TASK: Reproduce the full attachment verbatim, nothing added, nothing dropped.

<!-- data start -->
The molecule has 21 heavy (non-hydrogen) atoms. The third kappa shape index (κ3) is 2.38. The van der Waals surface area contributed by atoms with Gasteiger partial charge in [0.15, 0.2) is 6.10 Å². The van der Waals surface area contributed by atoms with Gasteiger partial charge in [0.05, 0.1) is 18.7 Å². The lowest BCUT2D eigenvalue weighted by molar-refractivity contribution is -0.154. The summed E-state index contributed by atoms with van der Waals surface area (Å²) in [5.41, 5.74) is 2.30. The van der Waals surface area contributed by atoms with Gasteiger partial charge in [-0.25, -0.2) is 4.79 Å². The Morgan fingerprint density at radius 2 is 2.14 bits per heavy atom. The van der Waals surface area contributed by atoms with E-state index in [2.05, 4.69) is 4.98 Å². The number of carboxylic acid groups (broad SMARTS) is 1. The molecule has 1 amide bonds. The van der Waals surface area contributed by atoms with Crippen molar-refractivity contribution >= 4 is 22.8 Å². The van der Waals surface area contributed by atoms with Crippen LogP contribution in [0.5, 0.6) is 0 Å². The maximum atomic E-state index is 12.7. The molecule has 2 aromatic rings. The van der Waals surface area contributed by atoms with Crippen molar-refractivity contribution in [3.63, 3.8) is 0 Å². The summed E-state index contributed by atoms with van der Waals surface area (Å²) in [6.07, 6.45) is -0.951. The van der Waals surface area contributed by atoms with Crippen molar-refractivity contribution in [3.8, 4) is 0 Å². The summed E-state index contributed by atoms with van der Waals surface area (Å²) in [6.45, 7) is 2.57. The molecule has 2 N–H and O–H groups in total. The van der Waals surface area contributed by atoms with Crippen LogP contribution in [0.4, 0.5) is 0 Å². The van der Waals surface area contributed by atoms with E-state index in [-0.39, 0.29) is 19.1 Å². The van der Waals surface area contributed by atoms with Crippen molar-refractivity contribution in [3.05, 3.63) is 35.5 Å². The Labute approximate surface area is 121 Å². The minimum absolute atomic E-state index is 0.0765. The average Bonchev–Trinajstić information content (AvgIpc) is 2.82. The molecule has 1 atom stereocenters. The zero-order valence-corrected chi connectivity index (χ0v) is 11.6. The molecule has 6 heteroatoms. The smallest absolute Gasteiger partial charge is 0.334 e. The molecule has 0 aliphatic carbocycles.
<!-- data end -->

The molecule has 21 heavy (non-hydrogen) atoms. The third kappa shape index (κ3) is 2.38. The van der Waals surface area contributed by atoms with Gasteiger partial charge in [0.15, 0.2) is 6.10 Å². The van der Waals surface area contributed by atoms with Gasteiger partial charge in [0.05, 0.1) is 18.7 Å². The lowest BCUT2D eigenvalue weighted by molar-refractivity contribution is -0.154. The summed E-state index contributed by atoms with van der Waals surface area (Å²) in [5.41, 5.74) is 2.30. The van der Waals surface area contributed by atoms with Gasteiger partial charge in [-0.25, -0.2) is 4.79 Å². The Morgan fingerprint density at radius 2 is 2.14 bits per heavy atom. The van der Waals surface area contributed by atoms with E-state index in [2.05, 4.69) is 4.98 Å². The number of carboxylic acid groups (broad SMARTS) is 1. The molecule has 1 amide bonds. The van der Waals surface area contributed by atoms with Crippen molar-refractivity contribution >= 4 is 22.8 Å². The van der Waals surface area contributed by atoms with Crippen LogP contribution in [0.5, 0.6) is 0 Å². The maximum atomic E-state index is 12.7. The molecule has 2 aromatic rings. The van der Waals surface area contributed by atoms with Crippen molar-refractivity contribution in [3.63, 3.8) is 0 Å². The summed E-state index contributed by atoms with van der Waals surface area (Å²) in [6.07, 6.45) is -0.951. The van der Waals surface area contributed by atoms with Crippen molar-refractivity contribution in [3.8, 4) is 0 Å². The summed E-state index contributed by atoms with van der Waals surface area (Å²) in [6.45, 7) is 2.57. The molecule has 2 N–H and O–H groups in total. The van der Waals surface area contributed by atoms with Crippen LogP contribution in [0.4, 0.5) is 0 Å². The van der Waals surface area contributed by atoms with E-state index in [-0.39, 0.29) is 19.1 Å². The van der Waals surface area contributed by atoms with Crippen molar-refractivity contribution in [3.05, 3.63) is 35.5 Å². The Labute approximate surface area is 121 Å². The minimum absolute atomic E-state index is 0.0765. The average Bonchev–Trinajstić information content (AvgIpc) is 2.82. The molecule has 1 atom stereocenters. The zero-order valence-corrected chi connectivity index (χ0v) is 11.6. The molecule has 6 heteroatoms. The smallest absolute Gasteiger partial charge is 0.334 e. The molecule has 0 aliphatic carbocycles.